The Oldest Restaurants in America

Source: Courtesy of Cattlemen's Steakhouse in Historic Stockyard City via Facebook

The restaurant business is a tough one, and it’s no surprise that restaurants come and go with some regularity. Statistics on restaurant failure rates vary widely. One estimate suggests that up to 90% of independent eating places close within their first year of operation.  

These dire statistics have been challenged. The first-year closing rate might actually be as low as 17%, according to research reported in an article in Forbes called “No, Most Restaurants Don’t Fail in the First Year.” But that doesn’t alter the fact that, no matter how good they are, or how successful they have been, restaurants have a finite lifespan. 

Unmanageable rent increases, changes in customer demographics or consumer tastes, fires or the effects of natural disasters, and the deaths and divorces (or simply retirement) of owners are among the many reasons that even thriving eating places fail. These, for instance, are the saddest restaurant closings of 2019.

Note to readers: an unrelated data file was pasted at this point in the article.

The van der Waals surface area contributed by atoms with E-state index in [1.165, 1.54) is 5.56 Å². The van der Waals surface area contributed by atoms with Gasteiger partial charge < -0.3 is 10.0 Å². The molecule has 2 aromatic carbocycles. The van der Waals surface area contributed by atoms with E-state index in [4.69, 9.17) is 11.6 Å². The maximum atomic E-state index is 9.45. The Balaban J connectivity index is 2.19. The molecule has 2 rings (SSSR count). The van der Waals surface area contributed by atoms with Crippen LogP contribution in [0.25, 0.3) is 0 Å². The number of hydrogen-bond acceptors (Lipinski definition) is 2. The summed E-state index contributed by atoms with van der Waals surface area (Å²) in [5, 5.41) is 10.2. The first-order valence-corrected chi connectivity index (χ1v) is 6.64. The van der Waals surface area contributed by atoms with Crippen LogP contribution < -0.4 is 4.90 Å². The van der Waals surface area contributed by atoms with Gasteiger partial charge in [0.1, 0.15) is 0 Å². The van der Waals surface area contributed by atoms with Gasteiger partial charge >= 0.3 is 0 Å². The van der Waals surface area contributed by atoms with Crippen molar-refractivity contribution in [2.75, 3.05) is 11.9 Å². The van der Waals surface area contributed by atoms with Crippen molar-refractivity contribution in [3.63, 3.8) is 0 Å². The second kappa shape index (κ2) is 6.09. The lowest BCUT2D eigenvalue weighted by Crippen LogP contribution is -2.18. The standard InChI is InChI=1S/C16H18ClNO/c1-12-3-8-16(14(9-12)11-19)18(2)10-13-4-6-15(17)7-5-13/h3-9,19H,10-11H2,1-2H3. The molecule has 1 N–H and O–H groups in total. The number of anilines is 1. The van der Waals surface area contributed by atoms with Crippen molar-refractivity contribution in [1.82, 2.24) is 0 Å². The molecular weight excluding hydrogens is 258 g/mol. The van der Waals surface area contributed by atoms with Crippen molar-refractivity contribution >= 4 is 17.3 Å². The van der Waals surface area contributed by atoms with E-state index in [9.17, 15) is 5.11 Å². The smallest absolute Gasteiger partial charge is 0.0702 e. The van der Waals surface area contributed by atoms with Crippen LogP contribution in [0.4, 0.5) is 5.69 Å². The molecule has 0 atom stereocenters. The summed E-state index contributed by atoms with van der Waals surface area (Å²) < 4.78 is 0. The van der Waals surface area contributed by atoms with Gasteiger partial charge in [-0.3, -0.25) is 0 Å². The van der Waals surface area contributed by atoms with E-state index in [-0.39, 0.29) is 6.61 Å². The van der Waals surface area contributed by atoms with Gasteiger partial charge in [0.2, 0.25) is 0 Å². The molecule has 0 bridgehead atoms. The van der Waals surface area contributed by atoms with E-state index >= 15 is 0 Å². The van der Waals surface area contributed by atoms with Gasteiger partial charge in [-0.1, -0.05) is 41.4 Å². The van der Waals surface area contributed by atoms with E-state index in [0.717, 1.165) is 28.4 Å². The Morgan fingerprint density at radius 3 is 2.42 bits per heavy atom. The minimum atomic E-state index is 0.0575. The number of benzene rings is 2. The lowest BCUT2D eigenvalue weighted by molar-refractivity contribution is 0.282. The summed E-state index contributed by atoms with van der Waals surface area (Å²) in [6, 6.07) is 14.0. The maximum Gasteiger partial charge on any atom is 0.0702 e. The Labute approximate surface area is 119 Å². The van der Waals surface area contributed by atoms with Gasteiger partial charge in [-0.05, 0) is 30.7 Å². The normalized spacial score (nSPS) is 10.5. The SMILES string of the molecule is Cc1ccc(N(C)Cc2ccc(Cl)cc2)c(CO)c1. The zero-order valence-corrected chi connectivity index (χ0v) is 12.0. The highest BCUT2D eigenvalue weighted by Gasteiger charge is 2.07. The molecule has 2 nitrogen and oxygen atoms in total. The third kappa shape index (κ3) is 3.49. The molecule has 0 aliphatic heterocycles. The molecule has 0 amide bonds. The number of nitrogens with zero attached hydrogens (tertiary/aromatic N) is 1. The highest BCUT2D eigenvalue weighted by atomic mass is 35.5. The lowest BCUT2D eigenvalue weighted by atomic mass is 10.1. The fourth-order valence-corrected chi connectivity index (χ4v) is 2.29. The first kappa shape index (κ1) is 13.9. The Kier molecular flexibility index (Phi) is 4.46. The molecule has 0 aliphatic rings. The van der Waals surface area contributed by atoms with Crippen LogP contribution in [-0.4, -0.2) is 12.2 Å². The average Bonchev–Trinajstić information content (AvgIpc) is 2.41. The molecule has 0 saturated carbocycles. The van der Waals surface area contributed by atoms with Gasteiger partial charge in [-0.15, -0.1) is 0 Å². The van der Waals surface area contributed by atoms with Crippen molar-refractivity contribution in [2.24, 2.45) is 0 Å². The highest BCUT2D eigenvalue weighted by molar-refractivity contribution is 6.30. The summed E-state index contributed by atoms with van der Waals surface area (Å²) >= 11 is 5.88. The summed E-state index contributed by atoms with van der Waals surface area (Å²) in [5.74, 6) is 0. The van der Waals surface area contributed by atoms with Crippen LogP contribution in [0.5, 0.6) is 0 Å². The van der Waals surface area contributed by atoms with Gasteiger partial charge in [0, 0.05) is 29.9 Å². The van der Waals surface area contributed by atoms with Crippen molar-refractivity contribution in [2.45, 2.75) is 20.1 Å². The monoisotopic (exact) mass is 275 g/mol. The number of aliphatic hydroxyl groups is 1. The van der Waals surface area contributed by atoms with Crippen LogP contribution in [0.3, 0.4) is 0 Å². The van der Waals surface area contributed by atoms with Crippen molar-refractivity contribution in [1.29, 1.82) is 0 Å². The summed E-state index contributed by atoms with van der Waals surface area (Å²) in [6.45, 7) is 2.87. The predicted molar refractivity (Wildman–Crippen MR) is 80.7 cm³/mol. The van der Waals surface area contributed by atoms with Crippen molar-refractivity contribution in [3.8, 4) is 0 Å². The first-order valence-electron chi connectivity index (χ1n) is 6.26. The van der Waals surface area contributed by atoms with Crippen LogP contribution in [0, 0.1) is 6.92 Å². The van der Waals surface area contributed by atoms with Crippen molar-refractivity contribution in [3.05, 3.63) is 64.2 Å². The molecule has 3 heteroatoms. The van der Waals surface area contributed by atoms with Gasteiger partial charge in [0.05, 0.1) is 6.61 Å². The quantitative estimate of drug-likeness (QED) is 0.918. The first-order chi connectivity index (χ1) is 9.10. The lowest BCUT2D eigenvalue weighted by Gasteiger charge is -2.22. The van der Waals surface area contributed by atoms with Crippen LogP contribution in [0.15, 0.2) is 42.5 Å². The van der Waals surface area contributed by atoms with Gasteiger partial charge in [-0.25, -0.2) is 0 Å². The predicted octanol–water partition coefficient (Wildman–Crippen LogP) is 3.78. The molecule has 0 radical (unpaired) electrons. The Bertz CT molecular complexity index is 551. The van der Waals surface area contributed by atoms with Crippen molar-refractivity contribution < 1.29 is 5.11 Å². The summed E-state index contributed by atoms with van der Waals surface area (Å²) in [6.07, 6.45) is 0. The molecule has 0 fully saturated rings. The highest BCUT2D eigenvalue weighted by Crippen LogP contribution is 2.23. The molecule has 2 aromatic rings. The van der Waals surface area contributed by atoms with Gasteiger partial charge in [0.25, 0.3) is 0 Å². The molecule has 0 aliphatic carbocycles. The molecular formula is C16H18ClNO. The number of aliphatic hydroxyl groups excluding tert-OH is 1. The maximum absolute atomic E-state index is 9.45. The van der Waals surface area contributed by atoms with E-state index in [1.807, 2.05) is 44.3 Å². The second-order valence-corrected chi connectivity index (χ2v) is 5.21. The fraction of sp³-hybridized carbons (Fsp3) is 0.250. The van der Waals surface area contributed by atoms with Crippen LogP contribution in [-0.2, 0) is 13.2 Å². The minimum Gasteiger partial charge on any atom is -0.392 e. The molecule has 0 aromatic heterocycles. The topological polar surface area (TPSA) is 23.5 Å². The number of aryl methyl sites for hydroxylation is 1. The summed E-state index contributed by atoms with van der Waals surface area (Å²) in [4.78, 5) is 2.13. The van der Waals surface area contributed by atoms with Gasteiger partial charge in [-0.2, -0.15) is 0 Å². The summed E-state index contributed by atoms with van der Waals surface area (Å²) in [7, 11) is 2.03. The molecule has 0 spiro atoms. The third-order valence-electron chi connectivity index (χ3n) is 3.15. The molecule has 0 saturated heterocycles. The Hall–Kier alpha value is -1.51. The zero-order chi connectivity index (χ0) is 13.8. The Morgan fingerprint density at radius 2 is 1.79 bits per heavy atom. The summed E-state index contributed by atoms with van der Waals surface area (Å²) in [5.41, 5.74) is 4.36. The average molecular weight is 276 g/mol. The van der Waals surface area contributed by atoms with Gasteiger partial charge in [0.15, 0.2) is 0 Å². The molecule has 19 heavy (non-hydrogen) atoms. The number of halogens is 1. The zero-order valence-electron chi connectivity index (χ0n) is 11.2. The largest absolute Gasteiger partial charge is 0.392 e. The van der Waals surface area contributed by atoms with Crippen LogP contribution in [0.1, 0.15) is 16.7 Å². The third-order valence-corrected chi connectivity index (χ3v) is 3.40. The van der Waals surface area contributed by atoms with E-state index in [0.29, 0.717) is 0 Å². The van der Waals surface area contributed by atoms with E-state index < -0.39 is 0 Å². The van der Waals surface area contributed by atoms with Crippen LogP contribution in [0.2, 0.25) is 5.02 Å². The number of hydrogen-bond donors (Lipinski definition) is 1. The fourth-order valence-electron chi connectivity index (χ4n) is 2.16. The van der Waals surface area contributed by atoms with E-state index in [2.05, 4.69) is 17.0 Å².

When we encounter a restaurant, then, that has been around for 50 years, or a century, or even longer, it’s impressive. They must be doing something right.

Not counting coffeehouses, bars, and hotel dining rooms serving table d’hôte meals (those with limited choice served to guests at a fixed price and time), the first real restaurant in America was almost certainly Delmonico’s in New York City, first opened as a pastry shop in 1827 and expanded into a full-scale restaurant on the French model three years later.

24/7 Tempo has assembled a list of 18 restaurants around America that opened after Delmonico’s started doing business and that, as far as contemporary research can determine, were concerned with food as well as drink from the beginning, even if they opened as taverns or saloons. 

Most of these venerable establishments have gone through many changes over the decades. Menus have evolved, owners have come and gone, locations have shifted; sometimes they’ve even been destroyed and rebuilt or closed down for years before being revived. Bearing all this in mind, it’s virtually impossible to come up with a definitive list of the country’s oldest eating places. Nonetheless, the restaurants here are certainly among the oldest, and all have some real connection to their origins. 

One place that is not on this list, however, is Delmonico’s itself. Though there is a restaurant of that name operating today near the original location in downtown Manhattan, it has only the most tenuous relationship to its early-19th-century namesake. An offshoot of the first restaurant, which was opened in 1897 on Fifth Avenue at 44th Street and went out of business in 1923, is considered to have been the last Delmonico’s with any direct link to the original.